"Very. 1 had to walk back."— Cincinnati
Enquirer.
Stern Mother— lf you go into the water I
shall send you straight home to bed.
Angelic Child— lf you do— boo-oh— l know a
boy who's got measles and I'll go right off and
catch 'em,— Pick-Me-Up.
Miss Keedick— What an awful talker Mr.
Gilley is, and how little he says when he
speaks.
Miss Kittish— The poor fellow is troubled
with an impediment in his thoughts.— New
York World.
Teacher— What was the reason our ancestors
did not have any knowledge of the earth being
round? Speak out, Johnnie. -
Johnnie— Perhaps it was because they didn't
have any school globes in those days.—Tam
many Times.
Warn't mnch on readin' the papers-
Said they never had any news;
There was bread to buy, an' they all come high,
An' he didn't have money to lose.
Warn't mnch on rea din' the papers-
Heap ruther walk than ride;
Put up once at a big hotet —
Blowed out the gas and died.
—Atlanta Constitution.
PARAGRAPHS ABOUT PEOPLE.
Queen Victoria is particularlyjfond of or
chids, but does not like strongly scented
flowers.
Tiburzi, the notorious Sicilian bandit, en
joyed the distinction of having been sentenced
to death thirty-seven times.
The Czarina, it is said, is an expert swimmer,
and recently had a great swimming tank
erected at the Winter Palace.
Henry Cockayne Cust, formerly editor of the
Pall Mall Gazette, William Waldorf Astor's
paper, has started on a journey through Africa.
TheJßurns anniversary was more or less cele
brated in Germany, where there are many
translations of tbe poet's works, and where
some of his poems are favorite drawing-room
songs.
The Empress Eugenic in going to Cowes to
join the Thistle, the late Duke of Hamilton's
yacht, in wnich she is going for a cruise along
the southwest coast, including a visit to tbe
Channel Islands.
The Khedive of Egypt will not be In a posi
tion to visit England this year, but desires to
accept the invitation 'for next year. There Is
no doubt that the Khedive has been much less
susceptible of late to the attempts to capture
,his sympathies and iuflueu.ee oa beiiaif of the
French and other continental interests. Grad
ually a distinct English bias has made itself
felt in his entourage.
The Paulist Fathers of New York have as a
guest Bishop Augustine E. Niedlycot, a Hin
doo, from the diocese of Tricoma, India. The
Bishop speaks English fluently, and is an old
friend of Archbisnop Corrigan. The two were
schoolmates in Rome. Dr. McGlynn was also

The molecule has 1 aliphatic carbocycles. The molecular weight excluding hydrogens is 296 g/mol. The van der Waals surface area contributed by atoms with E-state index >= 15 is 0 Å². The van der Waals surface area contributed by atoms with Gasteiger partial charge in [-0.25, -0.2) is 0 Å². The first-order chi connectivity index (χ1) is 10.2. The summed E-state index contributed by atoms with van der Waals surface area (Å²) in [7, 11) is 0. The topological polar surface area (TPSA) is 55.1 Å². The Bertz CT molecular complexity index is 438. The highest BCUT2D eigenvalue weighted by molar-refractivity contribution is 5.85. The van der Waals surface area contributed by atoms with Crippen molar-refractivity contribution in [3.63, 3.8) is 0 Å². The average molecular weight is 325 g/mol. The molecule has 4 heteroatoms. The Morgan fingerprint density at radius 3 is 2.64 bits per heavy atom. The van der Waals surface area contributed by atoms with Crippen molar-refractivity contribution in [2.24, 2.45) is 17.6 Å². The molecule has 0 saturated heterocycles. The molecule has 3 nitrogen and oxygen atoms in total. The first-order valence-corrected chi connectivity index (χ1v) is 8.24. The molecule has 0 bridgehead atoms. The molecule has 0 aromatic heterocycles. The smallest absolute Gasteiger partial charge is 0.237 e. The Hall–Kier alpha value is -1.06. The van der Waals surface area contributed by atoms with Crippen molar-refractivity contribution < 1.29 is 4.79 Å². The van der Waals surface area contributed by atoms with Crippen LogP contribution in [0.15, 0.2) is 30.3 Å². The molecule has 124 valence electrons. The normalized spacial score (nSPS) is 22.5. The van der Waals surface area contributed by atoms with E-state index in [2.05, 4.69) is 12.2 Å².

a classmate of the Bishop's.
The last honor conferred upon the veteran
statesman, Prince Bismarck, is a somewhat
singular on. On the occasion of the twentieth
anniversary of the opening of the Imperial
Office of Health the medical faculty of the
University of Jena conferred upon the Prince
the honorary degree of doctor of medicine.
OUR MONETARY SYSTEM.
Mining and Scientific Press.
In view of the large interest taken in the
money question of this country, the following
compilation from official sources is of peculiar
interest:
Gold Coin— Weight, 25.8 grains to the dol
lar; has fineness of .900; no limit to issue;
denominations, $20, $10, $5 and $2 50 ; has
an unlimited legal tender quality; is receiv
able for all dues; is changeable for certificates
under certain limitations.
Gold Certificates — Issue suspended so long as
free gold in treasury is below $100,000,000;
denominations, $10,000, $5000, $1000, $500,
$100, $50; no legal tender quality; receivable
for all public dues; exchangeable at treasury
for gold coin or any other money; redeemable
in gold coin at treasury.
Silver Dollars— Weight 412.5 grains to the
dollar; ratio to gold, 15.988 to 1; issue lim
ited to requirements to redeem treasury notes;
denomination, $1; unlimited legal tender
quality unless otherwise contracted; receiv
able for all dues; exchangeable for silver cer
tificates or smaller coins at treasury; may be
deposited for silver certificates.
Silver Certificates — Issue limited to silver
dollars in use; denominations, $1000, $500,
$100, $50, $20, $10. $2 and $1; has no legal
tender qua] ity ; receivable for all public dues ;
exchangeable for dollars or smaller coins; re
deemable in silver dollars.
United States Notes— lssue $346,681,016 and
in Kame denominations as silver certificates;
legal tender quality is the same as silver dol
lars; reeeivab;e for all dues (duties on imports
by regulation only); exchangeable for all
kinds of money except gold certificates; re
deemable in coin at sub-treasury in New York
and San Francisco in sums of $50 or over.
Treasury Notes of 1890— Total issue $156,
--044,615 and in the same denominations as
silver certificates; legal tender quality is the
same as silver dollars ; receivable for all dues;
exchangeable for United States notes; redeem
able in coin at treasury and when so redeemed
are cancelled and retired.
Currency Certificates— lssued in $10,000 de
nomination; has no legal tender quality; ex
changeable for United States notes; redeem
able in United States notes at sub-treasury
where issued.
National Bank Notes — Issue limited to vol